Members of two of Utah's largest credit unions have unanimously approved what would be the largest merger in the state's history between two healthy credit unions.

Utah State Credit Union and Mountain America Credit Union must now await approval from federal and state regulators before creating the state's second largest credit union with more than $280 million in assets."We are pleased with the results (of last week's elections). The merger will make us a lucrative organization with 23 branches throughout the state," Utah State president Grant Clayburn said.

Under terms of the proposed agreement, the new institution would keep the Mountain America name, while Clayburn would be president and Mountain America's former president S. Douglas Cline would be second in command.

Clayburn said the merger is a "natural" helping both companies strengthen their weaknesses, while lowering fixed costs and improving profitability. "We have a strong loan demand, and Mountain America has a large savings pool, which will give us the way of maintaining that strong demand," he said.

The merger provides an economical expansion without duplication for both institutions, giving Utah State new offices in Bountiful and Provo and to Mountain America branches in St. George, Cedar City and Richfield. Mountain America was also due for a new computer system and larger headquarters, which Utah State offers at its home offices at 660 S. Second East.

Clayburn said all offices of both credit unions will operate after the merger.

Mountain America is the state's second-largest credit union, with 33,000 members and assets of $133.9 million as of June 30, while Utah State is the third-largest with 54,000 members and assets of $147.3 million.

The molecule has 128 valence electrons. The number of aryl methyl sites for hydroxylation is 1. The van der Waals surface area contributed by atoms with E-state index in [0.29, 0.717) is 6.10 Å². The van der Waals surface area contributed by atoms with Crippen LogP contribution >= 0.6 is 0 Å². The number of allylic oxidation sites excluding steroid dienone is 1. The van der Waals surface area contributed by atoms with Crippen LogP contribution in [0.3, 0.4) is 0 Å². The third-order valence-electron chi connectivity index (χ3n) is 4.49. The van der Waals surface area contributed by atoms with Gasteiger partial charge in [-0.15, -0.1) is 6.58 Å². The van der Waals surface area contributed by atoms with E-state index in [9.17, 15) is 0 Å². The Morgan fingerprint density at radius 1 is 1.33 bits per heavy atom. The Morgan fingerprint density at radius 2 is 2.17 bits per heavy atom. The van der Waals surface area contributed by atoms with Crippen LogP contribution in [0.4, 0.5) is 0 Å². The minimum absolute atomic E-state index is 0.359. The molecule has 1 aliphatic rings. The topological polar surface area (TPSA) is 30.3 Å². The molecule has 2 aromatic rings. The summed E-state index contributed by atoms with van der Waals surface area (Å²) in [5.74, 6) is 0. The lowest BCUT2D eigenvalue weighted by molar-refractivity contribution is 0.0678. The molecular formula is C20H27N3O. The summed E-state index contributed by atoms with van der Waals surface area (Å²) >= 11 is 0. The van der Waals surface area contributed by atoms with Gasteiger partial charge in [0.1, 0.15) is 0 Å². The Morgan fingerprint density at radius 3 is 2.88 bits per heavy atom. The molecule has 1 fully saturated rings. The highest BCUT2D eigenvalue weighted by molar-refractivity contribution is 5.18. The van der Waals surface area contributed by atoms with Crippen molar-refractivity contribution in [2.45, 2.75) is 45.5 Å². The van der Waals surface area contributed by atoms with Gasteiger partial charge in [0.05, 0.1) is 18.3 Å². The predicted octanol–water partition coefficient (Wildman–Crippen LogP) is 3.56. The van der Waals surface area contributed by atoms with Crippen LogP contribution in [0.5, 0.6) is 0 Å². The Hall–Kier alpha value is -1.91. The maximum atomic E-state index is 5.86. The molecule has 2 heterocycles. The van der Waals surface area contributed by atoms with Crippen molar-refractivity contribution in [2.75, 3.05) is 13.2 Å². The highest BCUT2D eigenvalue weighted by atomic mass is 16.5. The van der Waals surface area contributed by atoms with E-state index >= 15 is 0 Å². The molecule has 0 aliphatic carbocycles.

The merger would create a single institutions with $281.2 million in assets, ranking second only to America First Credit Union, which has $478.7 million in assets.

Maintaining the Mountain America name would reflect the wide ranging membership served by both credit unions, Clayburn said.

The state's Commissioner of Financial Institutions said a voluntary merger between two large, healthy credit unions would be the first consolidation of its kind in Utah. "We usually merge a smaller one that's in trouble with a larger one."

Being a first, rules on membership approval have been made as the process moved along, he said, noting state law doesn't provide guidelines on how and how much credit union members should be informed about a "healthy" merger before it takes place.

But regulators have attended the shareholder meetings and monitored the information campaign to be sure members knew what they were voting on.

"I don't think members have anything to worry about; the merger is economically sound," Sutton said.

Opposition could come from members who fear a larger membership may spoil exclusive benefits enjoyed by small institutions. But, only a fraction of the total membership of each credit union cast ballots last week; and of those who did, the vote was overwhelmingly in favor of the merger.

Sutton said state approval should come quickly and an OK from the National Credit Union Administration could take up to two months.